Disclaimer: This book was sent to me by the publisher, Flatiron Books, via NetGalley for an honest review.
Genre: YA/Fantasy/Historical Fiction
Plot: Paris in 1789 is a labyrinth of twisted streets, filled with beggars, thieves, revolutionaries—and magicians…
When smallpox kills her parents, Camille Durbonne must find a way to provide for her frail, naive sister while managing her volatile brother. Relying on petty magic—la magie ordinaire—Camille painstakingly transforms scraps of metal into money to buy the food and medicine they need. But when the coins won’t hold their shape and her brother disappears with the family’s savings, Camille must pursue a richer, more dangerous mark: the glittering court of Louis XVI and Marie Antoinette.
With dark magic forbidden by her mother, Camille transforms herself into the ‘Baroness de la Fontaine’ and is swept up into life at the Palace of Versailles, where aristocrats both fear and hunger for la magie. There, she gambles at cards, desperate to have enough to keep herself and her sister safe. Yet the longer she stays at court, the more difficult it becomes to reconcile her resentment of the nobles with the enchantments of Versailles. And when she returns to Paris, Camille meets a handsome young balloonist—who dares her to hope that love and liberty may both be possible.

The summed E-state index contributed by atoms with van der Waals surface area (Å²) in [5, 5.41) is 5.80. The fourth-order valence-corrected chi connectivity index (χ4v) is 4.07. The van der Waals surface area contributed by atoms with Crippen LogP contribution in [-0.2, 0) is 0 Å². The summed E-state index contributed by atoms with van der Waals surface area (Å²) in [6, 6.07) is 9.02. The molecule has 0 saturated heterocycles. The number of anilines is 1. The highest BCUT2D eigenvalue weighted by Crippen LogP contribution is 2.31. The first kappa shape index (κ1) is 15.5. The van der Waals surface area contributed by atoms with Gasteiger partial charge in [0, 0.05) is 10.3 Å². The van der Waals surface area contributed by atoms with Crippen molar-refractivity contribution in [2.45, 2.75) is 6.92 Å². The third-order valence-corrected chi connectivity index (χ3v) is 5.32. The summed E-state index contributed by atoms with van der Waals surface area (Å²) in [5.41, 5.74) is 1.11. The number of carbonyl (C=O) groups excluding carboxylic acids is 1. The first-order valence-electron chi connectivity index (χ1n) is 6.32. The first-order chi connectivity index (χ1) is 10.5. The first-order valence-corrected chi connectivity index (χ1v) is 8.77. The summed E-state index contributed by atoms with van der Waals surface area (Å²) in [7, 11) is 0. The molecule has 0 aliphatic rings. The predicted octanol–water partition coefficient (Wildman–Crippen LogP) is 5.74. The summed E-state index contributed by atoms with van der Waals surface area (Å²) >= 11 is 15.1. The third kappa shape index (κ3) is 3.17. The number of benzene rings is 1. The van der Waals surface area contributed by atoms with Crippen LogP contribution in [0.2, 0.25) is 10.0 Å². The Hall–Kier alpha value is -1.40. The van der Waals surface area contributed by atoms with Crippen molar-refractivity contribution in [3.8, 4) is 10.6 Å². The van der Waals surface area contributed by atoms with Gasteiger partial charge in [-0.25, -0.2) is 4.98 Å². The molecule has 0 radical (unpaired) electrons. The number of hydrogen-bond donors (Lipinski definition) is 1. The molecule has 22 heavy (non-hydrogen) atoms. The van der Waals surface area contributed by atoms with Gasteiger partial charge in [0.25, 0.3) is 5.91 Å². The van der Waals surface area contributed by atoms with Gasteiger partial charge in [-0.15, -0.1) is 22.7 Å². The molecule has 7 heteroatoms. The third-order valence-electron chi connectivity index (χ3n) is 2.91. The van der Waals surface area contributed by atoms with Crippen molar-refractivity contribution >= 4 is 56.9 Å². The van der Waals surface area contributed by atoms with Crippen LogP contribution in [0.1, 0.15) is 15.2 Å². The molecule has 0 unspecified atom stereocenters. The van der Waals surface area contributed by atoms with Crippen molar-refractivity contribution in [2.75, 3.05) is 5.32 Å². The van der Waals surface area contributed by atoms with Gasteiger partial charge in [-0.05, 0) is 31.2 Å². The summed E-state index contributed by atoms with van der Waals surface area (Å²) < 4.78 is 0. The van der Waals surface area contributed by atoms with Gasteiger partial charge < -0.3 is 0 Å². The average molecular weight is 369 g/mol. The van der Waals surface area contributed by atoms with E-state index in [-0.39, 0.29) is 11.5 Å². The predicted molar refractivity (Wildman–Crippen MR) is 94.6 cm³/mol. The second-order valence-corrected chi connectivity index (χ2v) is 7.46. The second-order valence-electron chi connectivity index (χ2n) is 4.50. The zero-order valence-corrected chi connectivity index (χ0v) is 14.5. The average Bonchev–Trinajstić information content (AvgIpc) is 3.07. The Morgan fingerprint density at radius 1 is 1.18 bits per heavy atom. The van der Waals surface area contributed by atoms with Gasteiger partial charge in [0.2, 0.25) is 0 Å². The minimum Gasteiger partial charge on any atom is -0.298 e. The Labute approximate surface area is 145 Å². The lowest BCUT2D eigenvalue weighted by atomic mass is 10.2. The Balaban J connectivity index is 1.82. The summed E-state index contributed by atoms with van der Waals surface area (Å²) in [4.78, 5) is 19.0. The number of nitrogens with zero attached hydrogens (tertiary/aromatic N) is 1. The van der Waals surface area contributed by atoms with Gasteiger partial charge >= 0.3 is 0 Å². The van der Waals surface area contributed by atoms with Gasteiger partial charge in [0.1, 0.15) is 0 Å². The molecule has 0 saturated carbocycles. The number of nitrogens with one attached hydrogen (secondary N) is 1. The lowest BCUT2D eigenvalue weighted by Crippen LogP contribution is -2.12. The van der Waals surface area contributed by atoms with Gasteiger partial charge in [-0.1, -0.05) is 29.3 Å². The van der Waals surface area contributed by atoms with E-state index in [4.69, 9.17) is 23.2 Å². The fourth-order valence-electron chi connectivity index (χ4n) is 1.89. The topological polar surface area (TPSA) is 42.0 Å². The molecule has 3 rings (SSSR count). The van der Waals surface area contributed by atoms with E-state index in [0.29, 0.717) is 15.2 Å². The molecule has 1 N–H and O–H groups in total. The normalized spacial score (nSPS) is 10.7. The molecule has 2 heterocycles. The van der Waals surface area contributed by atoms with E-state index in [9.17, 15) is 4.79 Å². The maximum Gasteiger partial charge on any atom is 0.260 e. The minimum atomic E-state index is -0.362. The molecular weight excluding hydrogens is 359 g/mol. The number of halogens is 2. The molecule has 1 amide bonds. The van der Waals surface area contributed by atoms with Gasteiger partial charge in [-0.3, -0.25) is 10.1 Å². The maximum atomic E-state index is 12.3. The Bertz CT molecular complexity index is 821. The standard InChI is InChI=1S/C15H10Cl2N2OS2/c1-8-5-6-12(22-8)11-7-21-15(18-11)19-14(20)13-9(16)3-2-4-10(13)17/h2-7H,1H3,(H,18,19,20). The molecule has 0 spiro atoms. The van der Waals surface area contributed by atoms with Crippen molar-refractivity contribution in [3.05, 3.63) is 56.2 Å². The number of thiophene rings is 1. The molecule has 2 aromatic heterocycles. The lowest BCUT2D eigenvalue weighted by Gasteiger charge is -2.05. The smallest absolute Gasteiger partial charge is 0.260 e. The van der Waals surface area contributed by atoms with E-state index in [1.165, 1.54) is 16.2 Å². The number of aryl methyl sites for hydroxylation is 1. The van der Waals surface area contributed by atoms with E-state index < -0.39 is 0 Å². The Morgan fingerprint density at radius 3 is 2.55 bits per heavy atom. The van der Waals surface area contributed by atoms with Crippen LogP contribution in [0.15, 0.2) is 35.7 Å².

But la magie has its costs. And when Camille loses control of her secrets, the game she’s playing turns deadly. Then revolution erupts, and she must choose—love or loyalty, democracy or aristocracy, freedom or magic—before Paris burns…
There once was a young French girl and her little sister,
Who were poor beyond belief due to their gambling brother.
The death of their parents turned their life quite tragic,
That’s why the eldest sister Camille turned to gambling and magic.
A dress that requires blood to enchant and disguise,
Was all that she’d need to sneak into Versailles.
But little was said about the toll on the soul that trickery would take,
Or the consequences that come from a life lived fake.
Livres, love, ball gowns and hats,
Hot air balloons so high, that one tip and you’ll splat.
Versailles may be enchanting, with a Queen like Marie